Festivals are a celebration of our culture and Mythological legacy which have been passed on from generation to generation. If one were to deep dive into the festival calendar of the country taking into account every nook and corner, it is quite possible that all 365 days are festival days in India. While I could talk about the numerous exciting festivals like Diwali, Dussehra and Holi, I have a certain affinity to the spirit that encapsulates the festivities in Kerala – booming sounds of percussion instrument, the loud chimes of native cymbals and the melodious tunes coming from the windpipe played by men clad in pristine white dhotis accompanied by the majestic elephants amidst a riot of colors and enthusiastic devotees dancing away in enchantment. While this is how a majority of festivals are celebrated in Kerala, the state also celebrates the expression of art in its various forms in a big way.
Here are the 13 impressive festivals of Kerala which are a window to the culture and tradition of this ancient land:-
Why: Gods descend on earth
Where: North Kerala
When: November to April (every year)
A fascinating religious ritual of Kerala; intense, dark, and almost scary, which incorporates dance, mime and music, to celebrate an ancient tribal culture, which attaches great importance to the worship of heroes and ancestral spirits. In a Theyyam an oracle offers his body to the spirits –sometimes that of an ancestor, maybe a great forest hero of the yore or a serpent goddess – as a medium to communicate with the villagers, understand their problems, offer solutions and bless them. People wanting counsel approach the Oracle in a trance-eyes bulging and rolling back- with their questions. Answers are given in whispers, and sometimes in extensive outbursts. It is believed by the locals that the Oracle of a Theyyam possessed by spirits can cure an illness, ensure a good harvest or drive away evil spirits.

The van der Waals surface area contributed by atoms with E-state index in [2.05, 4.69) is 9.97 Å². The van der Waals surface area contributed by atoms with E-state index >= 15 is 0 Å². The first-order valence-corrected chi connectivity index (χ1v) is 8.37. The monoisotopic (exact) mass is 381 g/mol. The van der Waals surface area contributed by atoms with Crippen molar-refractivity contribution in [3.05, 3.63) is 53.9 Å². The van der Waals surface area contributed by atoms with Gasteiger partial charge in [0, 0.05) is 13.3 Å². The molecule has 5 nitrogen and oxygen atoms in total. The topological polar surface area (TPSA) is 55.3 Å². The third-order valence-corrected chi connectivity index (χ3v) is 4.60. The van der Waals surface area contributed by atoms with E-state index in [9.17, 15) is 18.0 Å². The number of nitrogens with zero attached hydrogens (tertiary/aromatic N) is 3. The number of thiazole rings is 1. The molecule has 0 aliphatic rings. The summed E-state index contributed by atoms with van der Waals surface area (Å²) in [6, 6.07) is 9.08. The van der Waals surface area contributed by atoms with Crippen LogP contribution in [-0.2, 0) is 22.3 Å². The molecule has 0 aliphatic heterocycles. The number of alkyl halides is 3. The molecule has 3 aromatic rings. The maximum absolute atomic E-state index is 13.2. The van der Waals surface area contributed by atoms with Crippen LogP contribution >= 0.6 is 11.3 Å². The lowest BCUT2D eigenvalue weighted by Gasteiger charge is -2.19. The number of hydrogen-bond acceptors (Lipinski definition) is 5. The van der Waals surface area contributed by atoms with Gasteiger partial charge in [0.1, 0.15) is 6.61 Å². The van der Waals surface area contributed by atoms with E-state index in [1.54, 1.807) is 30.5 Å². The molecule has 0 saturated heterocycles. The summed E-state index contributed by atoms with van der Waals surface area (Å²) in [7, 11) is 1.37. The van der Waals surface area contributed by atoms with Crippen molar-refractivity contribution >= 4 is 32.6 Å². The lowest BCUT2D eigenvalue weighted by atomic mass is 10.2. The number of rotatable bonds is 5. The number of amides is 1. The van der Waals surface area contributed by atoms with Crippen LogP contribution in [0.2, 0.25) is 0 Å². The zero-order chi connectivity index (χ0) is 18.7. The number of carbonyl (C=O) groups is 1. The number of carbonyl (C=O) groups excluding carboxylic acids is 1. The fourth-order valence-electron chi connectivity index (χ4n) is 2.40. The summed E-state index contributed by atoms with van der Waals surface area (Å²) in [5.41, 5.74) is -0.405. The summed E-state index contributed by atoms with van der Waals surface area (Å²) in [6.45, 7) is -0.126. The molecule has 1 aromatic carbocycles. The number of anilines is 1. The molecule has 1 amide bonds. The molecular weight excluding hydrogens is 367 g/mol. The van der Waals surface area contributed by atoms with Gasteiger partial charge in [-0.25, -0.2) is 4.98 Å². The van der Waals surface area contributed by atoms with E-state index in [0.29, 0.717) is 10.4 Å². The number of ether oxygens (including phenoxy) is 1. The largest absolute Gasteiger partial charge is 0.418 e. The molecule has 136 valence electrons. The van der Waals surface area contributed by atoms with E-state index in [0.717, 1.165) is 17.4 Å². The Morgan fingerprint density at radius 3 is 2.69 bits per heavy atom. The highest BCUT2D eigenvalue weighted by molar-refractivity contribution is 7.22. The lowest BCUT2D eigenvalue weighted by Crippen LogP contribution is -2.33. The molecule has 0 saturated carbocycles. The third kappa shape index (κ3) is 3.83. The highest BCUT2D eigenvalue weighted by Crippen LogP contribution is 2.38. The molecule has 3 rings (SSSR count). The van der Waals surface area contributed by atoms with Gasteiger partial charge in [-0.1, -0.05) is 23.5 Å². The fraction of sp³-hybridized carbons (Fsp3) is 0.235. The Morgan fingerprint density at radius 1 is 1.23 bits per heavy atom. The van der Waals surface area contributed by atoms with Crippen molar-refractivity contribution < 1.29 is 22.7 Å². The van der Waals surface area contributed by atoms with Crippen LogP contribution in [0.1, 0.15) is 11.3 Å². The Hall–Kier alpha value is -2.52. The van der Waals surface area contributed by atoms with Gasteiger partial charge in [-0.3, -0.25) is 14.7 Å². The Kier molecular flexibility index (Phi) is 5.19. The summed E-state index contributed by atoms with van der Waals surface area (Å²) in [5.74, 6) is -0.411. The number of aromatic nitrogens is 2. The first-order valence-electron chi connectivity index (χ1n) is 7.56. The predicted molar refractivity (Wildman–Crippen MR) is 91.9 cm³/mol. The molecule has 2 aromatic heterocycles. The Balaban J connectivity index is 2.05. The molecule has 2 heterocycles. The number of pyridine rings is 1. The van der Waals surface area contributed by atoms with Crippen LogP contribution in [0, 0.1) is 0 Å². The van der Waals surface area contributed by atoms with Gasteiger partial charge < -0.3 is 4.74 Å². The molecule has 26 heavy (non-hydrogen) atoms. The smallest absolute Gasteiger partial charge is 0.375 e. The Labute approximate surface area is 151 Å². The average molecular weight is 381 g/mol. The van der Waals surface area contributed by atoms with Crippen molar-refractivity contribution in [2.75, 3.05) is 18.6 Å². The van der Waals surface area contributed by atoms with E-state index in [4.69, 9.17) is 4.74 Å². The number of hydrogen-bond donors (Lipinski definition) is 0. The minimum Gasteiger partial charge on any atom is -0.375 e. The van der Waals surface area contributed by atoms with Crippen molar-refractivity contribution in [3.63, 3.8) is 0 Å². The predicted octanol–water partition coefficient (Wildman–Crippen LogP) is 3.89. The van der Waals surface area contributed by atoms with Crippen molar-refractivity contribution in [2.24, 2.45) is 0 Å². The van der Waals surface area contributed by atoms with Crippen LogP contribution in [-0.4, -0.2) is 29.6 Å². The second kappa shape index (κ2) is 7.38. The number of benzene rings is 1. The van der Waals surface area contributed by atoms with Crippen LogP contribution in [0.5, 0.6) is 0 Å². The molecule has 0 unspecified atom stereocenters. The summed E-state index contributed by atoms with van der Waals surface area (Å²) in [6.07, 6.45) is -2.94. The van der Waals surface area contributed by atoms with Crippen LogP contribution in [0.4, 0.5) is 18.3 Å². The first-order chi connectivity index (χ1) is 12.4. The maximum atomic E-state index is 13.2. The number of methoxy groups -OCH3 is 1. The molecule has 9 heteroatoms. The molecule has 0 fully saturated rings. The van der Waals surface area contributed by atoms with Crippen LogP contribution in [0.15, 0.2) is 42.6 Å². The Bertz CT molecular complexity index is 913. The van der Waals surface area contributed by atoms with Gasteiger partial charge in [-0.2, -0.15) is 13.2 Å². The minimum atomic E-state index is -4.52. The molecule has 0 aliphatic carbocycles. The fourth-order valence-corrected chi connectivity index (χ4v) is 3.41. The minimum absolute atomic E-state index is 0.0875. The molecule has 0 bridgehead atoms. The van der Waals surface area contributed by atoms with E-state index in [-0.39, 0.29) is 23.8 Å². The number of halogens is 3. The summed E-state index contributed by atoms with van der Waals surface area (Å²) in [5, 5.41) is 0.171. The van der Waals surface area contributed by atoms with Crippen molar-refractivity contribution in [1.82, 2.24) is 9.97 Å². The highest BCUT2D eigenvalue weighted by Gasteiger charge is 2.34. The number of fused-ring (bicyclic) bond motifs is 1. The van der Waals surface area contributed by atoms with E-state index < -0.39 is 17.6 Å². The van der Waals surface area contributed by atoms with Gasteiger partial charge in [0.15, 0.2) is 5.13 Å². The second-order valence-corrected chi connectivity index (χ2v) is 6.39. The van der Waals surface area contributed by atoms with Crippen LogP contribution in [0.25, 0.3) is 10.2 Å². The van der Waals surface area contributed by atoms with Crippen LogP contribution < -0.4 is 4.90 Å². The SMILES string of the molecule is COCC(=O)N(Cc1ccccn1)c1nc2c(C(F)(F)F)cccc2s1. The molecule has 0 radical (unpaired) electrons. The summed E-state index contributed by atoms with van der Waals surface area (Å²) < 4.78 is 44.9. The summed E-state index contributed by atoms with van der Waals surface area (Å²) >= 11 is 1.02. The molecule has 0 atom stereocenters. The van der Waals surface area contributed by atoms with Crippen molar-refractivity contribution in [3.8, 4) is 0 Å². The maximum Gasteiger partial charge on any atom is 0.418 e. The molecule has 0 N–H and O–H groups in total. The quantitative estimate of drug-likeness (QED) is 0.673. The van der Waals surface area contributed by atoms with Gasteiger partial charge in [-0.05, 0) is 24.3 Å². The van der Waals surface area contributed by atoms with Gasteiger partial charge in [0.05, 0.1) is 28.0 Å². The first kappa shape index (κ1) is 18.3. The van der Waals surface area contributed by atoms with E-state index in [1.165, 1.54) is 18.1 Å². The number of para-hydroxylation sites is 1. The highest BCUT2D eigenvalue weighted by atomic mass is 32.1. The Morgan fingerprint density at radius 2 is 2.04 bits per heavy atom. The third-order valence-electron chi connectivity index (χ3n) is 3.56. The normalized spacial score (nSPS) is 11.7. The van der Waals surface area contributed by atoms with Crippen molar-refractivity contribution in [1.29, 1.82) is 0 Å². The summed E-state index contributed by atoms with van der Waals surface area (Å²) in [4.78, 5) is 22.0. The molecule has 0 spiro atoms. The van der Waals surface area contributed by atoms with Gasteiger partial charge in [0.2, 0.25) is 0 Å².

Kochi-Muziris Biennale, Kochi (Art Festival)
Why: the second edition of the first biennale of its kind to be held in India
Where: Kochi, Ernakulam and Mattancherry
When: 12th December 2018 to 29th March 2019
An art festival boasting 14 venues across Fort Kochi, Ernakulam and Mattancherry is a pilgrimage for those with a zest for art and artistic expression. This festival brings almost 80 artists from 24 countries from across the world presenting their paintings, sculptures, installations, films and performing arts. This stage brings under one roof the traditional and contemporary art forms in a historic setting which makes for an eye catching and interesting juxtaposition. It is a festival not to be missed.
Kochi Carnival, Fort Kochi
Why: Immersion in the cultural and fun side of Cochin
Where: Fort Kochi
When: 1st January 2019
The beach at Fort Kochi wears a carnival spirit a little before Christmas and all the way up to New Years. The Kochi Carnival is a melting pot of Cochin’s traditions which have shaped the city’s diverse outlook. Dating back to the Portuguese New Year revelry the carnival has now been tweaked to include the native cultural performances as well as entertainment in the form of various programs and competitions. The carnival ends with a carnival rally on the New Year day when people throng the streets to enjoy the festivities.
Nishagandhi Dance Festival
Why: Brings together the art forms of India under one roof
When: 20th January 2019
This 7 days open air festival showcases the cultural heritage of India through its classical dances, folk dances and folk music. Hosted by the Kerala tourism corporation, performers from across the country partake in this colourful festival. The adjacent ground showcases the traditional handicrafts from various states of the country along with the food stalls that are set up to get a taste of India. The entry to the festival is free and is a fascinating glimpse into the true spirit of India.
Why: Devotees carrying decorated Kavadis where some dance in a trance
When: 21st January 2019
The Thaipooyam festival is a one day festival known for its high energy celebrations. This festival sees devotees carrying Kavadis (richly decorated wooden arches decorated with flowers and peacock feathers) dancing away to the beats of the traditional musical instruments and cheering crowds as they make their way to the temple. The Kavadis are an offering to the presiding deity, Subramanya, for a wish that one makes or has already made. The religious devotion and the positive energy surrounding the venue is transcendental.
Why: Witness the giant effigies of horses being brought by devotees to the temple
When: 19th February 2019
This festival, a 5 day festival held in Thrissur, is as grand as any of the other festivals. The highlight of the festival is on the last day where giant effigies of the horses are brought as an offering to the Goddess by each village. These devotees who carry these effigies are accompanied by traditional percussionists to keep the excitement going while onlookers cheer the devotees carrying the effigy. The evenings are reserved for elephant pageantry and various cultural art forms being performed on all days.
Attukal Pongala Festival
Why: Only women participate in this festival
When: 20th Feb 2019